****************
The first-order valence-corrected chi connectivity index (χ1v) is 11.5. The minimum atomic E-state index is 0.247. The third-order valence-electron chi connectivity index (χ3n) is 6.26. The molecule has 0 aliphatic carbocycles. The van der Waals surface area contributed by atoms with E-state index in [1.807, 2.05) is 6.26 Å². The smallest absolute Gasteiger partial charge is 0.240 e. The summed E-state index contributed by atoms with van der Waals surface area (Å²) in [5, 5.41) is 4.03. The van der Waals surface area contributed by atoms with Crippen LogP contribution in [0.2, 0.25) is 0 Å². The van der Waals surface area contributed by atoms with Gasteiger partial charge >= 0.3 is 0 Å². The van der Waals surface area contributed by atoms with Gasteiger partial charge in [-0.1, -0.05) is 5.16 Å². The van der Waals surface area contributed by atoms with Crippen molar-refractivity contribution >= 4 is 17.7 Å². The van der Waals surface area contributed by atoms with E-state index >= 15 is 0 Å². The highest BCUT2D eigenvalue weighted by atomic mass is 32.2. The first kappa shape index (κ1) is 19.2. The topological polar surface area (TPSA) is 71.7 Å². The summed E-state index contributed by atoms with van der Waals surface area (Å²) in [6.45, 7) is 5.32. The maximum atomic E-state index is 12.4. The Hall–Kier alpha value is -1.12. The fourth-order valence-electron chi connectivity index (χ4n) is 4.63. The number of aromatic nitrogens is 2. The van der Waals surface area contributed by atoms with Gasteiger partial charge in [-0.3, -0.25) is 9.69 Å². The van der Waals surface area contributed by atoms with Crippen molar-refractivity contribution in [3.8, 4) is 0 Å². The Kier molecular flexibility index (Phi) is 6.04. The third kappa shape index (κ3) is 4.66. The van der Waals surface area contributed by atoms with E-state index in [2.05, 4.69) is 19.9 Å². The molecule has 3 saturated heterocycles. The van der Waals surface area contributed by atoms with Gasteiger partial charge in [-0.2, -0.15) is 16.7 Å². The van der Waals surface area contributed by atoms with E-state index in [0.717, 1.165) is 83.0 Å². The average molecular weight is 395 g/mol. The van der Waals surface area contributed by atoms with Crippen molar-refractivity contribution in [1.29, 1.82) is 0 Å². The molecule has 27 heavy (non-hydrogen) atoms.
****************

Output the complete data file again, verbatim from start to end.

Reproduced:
The first-order valence-corrected chi connectivity index (χ1v) is 11.5. The minimum atomic E-state index is 0.247. The third-order valence-electron chi connectivity index (χ3n) is 6.26. The molecule has 0 aliphatic carbocycles. The van der Waals surface area contributed by atoms with E-state index in [1.807, 2.05) is 6.26 Å². The smallest absolute Gasteiger partial charge is 0.240 e. The summed E-state index contributed by atoms with van der Waals surface area (Å²) in [5, 5.41) is 4.03. The van der Waals surface area contributed by atoms with Crippen LogP contribution in [0.2, 0.25) is 0 Å². The van der Waals surface area contributed by atoms with Gasteiger partial charge >= 0.3 is 0 Å². The van der Waals surface area contributed by atoms with Gasteiger partial charge in [-0.1, -0.05) is 5.16 Å². The van der Waals surface area contributed by atoms with Crippen molar-refractivity contribution >= 4 is 17.7 Å². The van der Waals surface area contributed by atoms with E-state index >= 15 is 0 Å². The highest BCUT2D eigenvalue weighted by atomic mass is 32.2. The first kappa shape index (κ1) is 19.2. The topological polar surface area (TPSA) is 71.7 Å². The summed E-state index contributed by atoms with van der Waals surface area (Å²) in [6.45, 7) is 5.32. The maximum atomic E-state index is 12.4. The Hall–Kier alpha value is -1.12. The fourth-order valence-electron chi connectivity index (χ4n) is 4.63. The number of aromatic nitrogens is 2. The van der Waals surface area contributed by atoms with Gasteiger partial charge in [-0.3, -0.25) is 9.69 Å². The van der Waals surface area contributed by atoms with Crippen molar-refractivity contribution in [3.8, 4) is 0 Å². The Kier molecular flexibility index (Phi) is 6.04. The third kappa shape index (κ3) is 4.66. The van der Waals surface area contributed by atoms with E-state index in [2.05, 4.69) is 19.9 Å². The molecule has 3 saturated heterocycles. The van der Waals surface area contributed by atoms with Gasteiger partial charge in [-0.2, -0.15) is 16.7 Å². The van der Waals surface area contributed by atoms with E-state index in [0.717, 1.165) is 83.0 Å². The average molecular weight is 395 g/mol. The van der Waals surface area contributed by atoms with Crippen molar-refractivity contribution in [1.29, 1.82) is 0 Å². The molecule has 27 heavy (non-hydrogen) atoms.